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Managing complaints

The basis of many complaints leading to formal applications for review is a lack of trust, miscommunication and the quality of relationships in the workplace including unresolved conflict.

Tensions and disagreement leading to conflict and disputes are an inevitable feature of the workplace. People bring to the workplace different experiences, capabilities, personalities and values that can come into conflict. Indeed conflict can be a positive thing, leading to fresh approaches to problems and innovative solutions.

However, too often conflict in the workplace is not responded to constructively – it may be ignored or avoided in the hope that it will resolve itself. It may escalate too quickly without an opportunity to explore alternative approaches. This can lead to a situation where the parties move to protect what they see are their rights. Where conflict is not addressed in a way that meets the needs and interests of the people concerned, relationships, trust and respect can deteriorate leading to lost productivity and inappropriate behaviour.

For this reason, some agencies in the Commonwealth and in other jurisdictions have invested in strategies to respond positively to conflict in their workplaces. For example, the Department of Defence Enterprise Collective Agreement 2009 has made responding constructively to conflict a corporate capability. As team members, Defence employees are required to demonstrate the following behaviours:

  • accepting differing points of view as a natural part of the work place that can lead to new ideas and improvements
  • identifying areas of possible conflict and working to reduce or eliminate the potential for problems
  • acting quickly to address issues, problems and conflict as they arise
  • considering alternative resolution methods as the first option
  • resolving conflict as close to the source as possible
  • actively participating in resolution.

[See: the Defence Enterprise agreement is on the Department of Defence website at www.defence.gov.au/dpe/pac/]

The State Services Authority of Victoria has published a guide for managers and teams on Developing Conflict Resilient Workplaces. The Guide proposes a conflict management model, incorporating both alternative dispute resolution and formal grievance resolution processes, and provides tools to assist agencies.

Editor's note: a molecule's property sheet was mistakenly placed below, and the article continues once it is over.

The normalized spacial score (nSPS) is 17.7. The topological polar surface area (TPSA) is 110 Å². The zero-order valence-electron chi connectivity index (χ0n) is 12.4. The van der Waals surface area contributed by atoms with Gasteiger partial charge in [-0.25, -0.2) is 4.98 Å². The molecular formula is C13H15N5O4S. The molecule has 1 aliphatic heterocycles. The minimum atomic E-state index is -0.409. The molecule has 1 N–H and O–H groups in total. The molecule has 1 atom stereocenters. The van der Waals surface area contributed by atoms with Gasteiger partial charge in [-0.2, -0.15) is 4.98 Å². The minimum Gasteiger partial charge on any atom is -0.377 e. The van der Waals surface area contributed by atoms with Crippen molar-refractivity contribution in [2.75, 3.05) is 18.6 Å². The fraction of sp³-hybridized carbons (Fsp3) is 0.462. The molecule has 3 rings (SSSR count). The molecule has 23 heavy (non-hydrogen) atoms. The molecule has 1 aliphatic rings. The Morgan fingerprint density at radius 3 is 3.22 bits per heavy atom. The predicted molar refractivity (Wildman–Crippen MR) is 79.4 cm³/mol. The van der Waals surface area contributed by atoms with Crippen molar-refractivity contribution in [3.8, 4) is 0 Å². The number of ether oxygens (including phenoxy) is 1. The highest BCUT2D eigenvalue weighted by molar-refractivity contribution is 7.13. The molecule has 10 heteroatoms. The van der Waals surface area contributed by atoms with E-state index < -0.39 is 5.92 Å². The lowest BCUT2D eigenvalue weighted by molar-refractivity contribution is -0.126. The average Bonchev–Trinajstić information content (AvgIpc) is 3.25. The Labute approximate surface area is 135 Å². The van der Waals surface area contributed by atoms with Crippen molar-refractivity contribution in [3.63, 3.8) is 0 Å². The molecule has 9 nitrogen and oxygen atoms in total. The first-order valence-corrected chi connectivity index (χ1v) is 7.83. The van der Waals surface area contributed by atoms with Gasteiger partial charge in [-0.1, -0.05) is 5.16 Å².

[See: Developing Conflict Resilient Workplaces: An Implementation Guide for Victorian Public Sector Managers and Teams, 2010 available on the State Services Authority website at the following address www.ssa.vic.gov.au]

Human resource practitioners can draw on the resources developed by other agencies to develop strategies, or to improve existing practices, in responding to employee complaints, workplace disputes and conflicts more effectively and strategically. In this context, conducting a formal inquiry becomes just one of a range of possible responses to a complaint or workplace dispute.

Factors to consider

Employee complaints can be managed in a number of ways. The approach that is taken will depend on the following:

  • the cause of the problem and
  • how serious the problem is, including its impact on individual employees, the workplace and productivity and in some cases even the reputation of the agency.

An appropriate starting point for resolving a complaint, conflict or dispute would be for human resource practitioners to consider the following questions when discussing approaches with managers:

  • What are the roles and responsibilities of the parties – the employees, managers and human resources?
  • Would the situation benefit from an informed diagnosis of the cause of the problem
  • What approach should be taken to resolve the problem?

An appropriate starting point would be for human resource practitioners to consider the following questions when discussing with managers the resolution of complaints, conflicts and disputes:

  • What are the roles and responsibilities of the parties – the employees, managers and human resources?
  • Would the situation benefit from an informed diagnosis of the cause of the problem
  • What resolution process best suits the nature of the problem?

Roles and responsibilities

Over the past decade and more, the respective role of the line manager and human resource practitioner has changed with the evolution of the APS from a centrally regulated, rules-focussed employment framework to an outcomes focussed framework. Line managers are expected to take ownership of people issues in their area of control as part of their business responsibilities.

Line managers need to take ownership and engage actively when conflict emerges in the workplace. However, many managers need support and advice in doing this and also need to develop their skills and capabilities in this area. One approach known as 'conflict coaching' uses a trained coach to support employees to understand and improve the way they manage conflicts or disputes. Conflict coaching can also be a useful preparation for managers who need to have difficult conversations with employees about behavioural and performance issues.